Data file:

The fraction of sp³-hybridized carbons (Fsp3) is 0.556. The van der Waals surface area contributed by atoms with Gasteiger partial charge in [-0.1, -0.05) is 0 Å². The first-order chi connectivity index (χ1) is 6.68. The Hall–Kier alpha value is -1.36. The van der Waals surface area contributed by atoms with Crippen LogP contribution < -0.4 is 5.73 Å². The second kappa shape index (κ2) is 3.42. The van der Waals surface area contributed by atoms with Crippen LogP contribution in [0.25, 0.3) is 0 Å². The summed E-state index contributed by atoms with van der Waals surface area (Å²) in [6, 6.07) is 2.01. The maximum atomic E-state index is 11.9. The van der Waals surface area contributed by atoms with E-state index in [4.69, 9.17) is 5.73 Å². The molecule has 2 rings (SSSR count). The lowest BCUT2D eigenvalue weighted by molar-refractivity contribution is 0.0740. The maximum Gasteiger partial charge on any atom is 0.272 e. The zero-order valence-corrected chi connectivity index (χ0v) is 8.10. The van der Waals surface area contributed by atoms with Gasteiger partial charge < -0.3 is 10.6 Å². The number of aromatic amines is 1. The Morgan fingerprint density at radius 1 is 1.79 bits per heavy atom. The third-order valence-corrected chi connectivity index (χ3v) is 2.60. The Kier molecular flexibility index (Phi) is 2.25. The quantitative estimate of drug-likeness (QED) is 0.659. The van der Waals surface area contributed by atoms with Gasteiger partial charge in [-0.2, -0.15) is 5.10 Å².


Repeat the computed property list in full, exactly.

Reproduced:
The fraction of sp³-hybridized carbons (Fsp3) is 0.556. The van der Waals surface area contributed by atoms with Gasteiger partial charge in [-0.1, -0.05) is 0 Å². The first-order chi connectivity index (χ1) is 6.68. The Hall–Kier alpha value is -1.36. The van der Waals surface area contributed by atoms with Crippen LogP contribution < -0.4 is 5.73 Å². The second kappa shape index (κ2) is 3.42. The van der Waals surface area contributed by atoms with Crippen LogP contribution in [0.25, 0.3) is 0 Å². The summed E-state index contributed by atoms with van der Waals surface area (Å²) in [6, 6.07) is 2.01. The maximum atomic E-state index is 11.9. The van der Waals surface area contributed by atoms with E-state index in [4.69, 9.17) is 5.73 Å². The molecule has 2 rings (SSSR count). The lowest BCUT2D eigenvalue weighted by molar-refractivity contribution is 0.0740. The maximum Gasteiger partial charge on any atom is 0.272 e. The zero-order valence-corrected chi connectivity index (χ0v) is 8.10. The van der Waals surface area contributed by atoms with Gasteiger partial charge < -0.3 is 10.6 Å². The number of aromatic amines is 1. The Morgan fingerprint density at radius 1 is 1.79 bits per heavy atom. The third-order valence-corrected chi connectivity index (χ3v) is 2.60. The Kier molecular flexibility index (Phi) is 2.25. The quantitative estimate of drug-likeness (QED) is 0.659. The van der Waals surface area contributed by atoms with Gasteiger partial charge in [-0.2, -0.15) is 5.10 Å².